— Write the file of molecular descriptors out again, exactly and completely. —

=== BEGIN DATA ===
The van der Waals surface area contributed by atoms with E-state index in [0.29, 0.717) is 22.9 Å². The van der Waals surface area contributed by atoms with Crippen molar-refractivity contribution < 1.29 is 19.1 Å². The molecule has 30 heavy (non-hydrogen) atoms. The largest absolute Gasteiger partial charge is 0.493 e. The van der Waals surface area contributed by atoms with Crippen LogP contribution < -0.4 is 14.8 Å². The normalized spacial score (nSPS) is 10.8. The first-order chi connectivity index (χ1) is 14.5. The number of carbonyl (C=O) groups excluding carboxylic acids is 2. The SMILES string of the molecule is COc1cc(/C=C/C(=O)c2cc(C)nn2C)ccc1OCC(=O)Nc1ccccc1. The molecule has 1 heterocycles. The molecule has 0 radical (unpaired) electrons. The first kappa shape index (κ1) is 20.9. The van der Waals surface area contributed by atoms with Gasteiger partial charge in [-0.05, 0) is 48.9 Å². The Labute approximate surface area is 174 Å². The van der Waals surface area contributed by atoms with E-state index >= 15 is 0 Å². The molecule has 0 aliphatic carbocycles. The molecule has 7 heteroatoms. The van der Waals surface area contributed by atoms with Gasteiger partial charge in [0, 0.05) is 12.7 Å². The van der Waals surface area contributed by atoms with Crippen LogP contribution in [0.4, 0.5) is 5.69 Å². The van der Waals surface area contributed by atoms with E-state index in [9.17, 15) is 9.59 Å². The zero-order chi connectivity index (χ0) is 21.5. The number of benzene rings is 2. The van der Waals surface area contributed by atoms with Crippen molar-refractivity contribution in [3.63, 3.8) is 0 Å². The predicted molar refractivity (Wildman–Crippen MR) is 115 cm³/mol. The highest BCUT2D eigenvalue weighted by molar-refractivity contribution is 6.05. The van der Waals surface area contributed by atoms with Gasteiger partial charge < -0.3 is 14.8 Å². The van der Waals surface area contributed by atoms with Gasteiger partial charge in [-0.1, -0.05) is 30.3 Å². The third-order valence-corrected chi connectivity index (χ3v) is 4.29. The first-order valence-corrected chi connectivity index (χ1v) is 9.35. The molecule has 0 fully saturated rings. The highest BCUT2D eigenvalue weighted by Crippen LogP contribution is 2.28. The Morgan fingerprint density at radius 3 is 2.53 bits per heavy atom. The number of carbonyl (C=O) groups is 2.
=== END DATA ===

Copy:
The van der Waals surface area contributed by atoms with E-state index in [0.29, 0.717) is 22.9 Å². The van der Waals surface area contributed by atoms with Crippen molar-refractivity contribution < 1.29 is 19.1 Å². The molecule has 30 heavy (non-hydrogen) atoms. The largest absolute Gasteiger partial charge is 0.493 e. The van der Waals surface area contributed by atoms with Crippen LogP contribution < -0.4 is 14.8 Å². The normalized spacial score (nSPS) is 10.8. The first-order chi connectivity index (χ1) is 14.5. The number of carbonyl (C=O) groups excluding carboxylic acids is 2. The SMILES string of the molecule is COc1cc(/C=C/C(=O)c2cc(C)nn2C)ccc1OCC(=O)Nc1ccccc1. The molecule has 1 heterocycles. The molecule has 0 radical (unpaired) electrons. The first kappa shape index (κ1) is 20.9. The van der Waals surface area contributed by atoms with Gasteiger partial charge in [-0.05, 0) is 48.9 Å². The Labute approximate surface area is 174 Å². The van der Waals surface area contributed by atoms with E-state index >= 15 is 0 Å². The molecule has 0 aliphatic carbocycles. The molecule has 7 heteroatoms. The van der Waals surface area contributed by atoms with Gasteiger partial charge in [0, 0.05) is 12.7 Å². The van der Waals surface area contributed by atoms with Crippen LogP contribution in [0.4, 0.5) is 5.69 Å². The van der Waals surface area contributed by atoms with E-state index in [9.17, 15) is 9.59 Å². The zero-order chi connectivity index (χ0) is 21.5. The number of benzene rings is 2. The van der Waals surface area contributed by atoms with Crippen molar-refractivity contribution in [3.63, 3.8) is 0 Å². The predicted molar refractivity (Wildman–Crippen MR) is 115 cm³/mol. The highest BCUT2D eigenvalue weighted by molar-refractivity contribution is 6.05. The van der Waals surface area contributed by atoms with Gasteiger partial charge < -0.3 is 14.8 Å². The van der Waals surface area contributed by atoms with Gasteiger partial charge in [-0.1, -0.05) is 30.3 Å². The third-order valence-corrected chi connectivity index (χ3v) is 4.29. The first-order valence-corrected chi connectivity index (χ1v) is 9.35. The molecule has 0 fully saturated rings. The highest BCUT2D eigenvalue weighted by Crippen LogP contribution is 2.28. The Morgan fingerprint density at radius 3 is 2.53 bits per heavy atom. The number of carbonyl (C=O) groups is 2.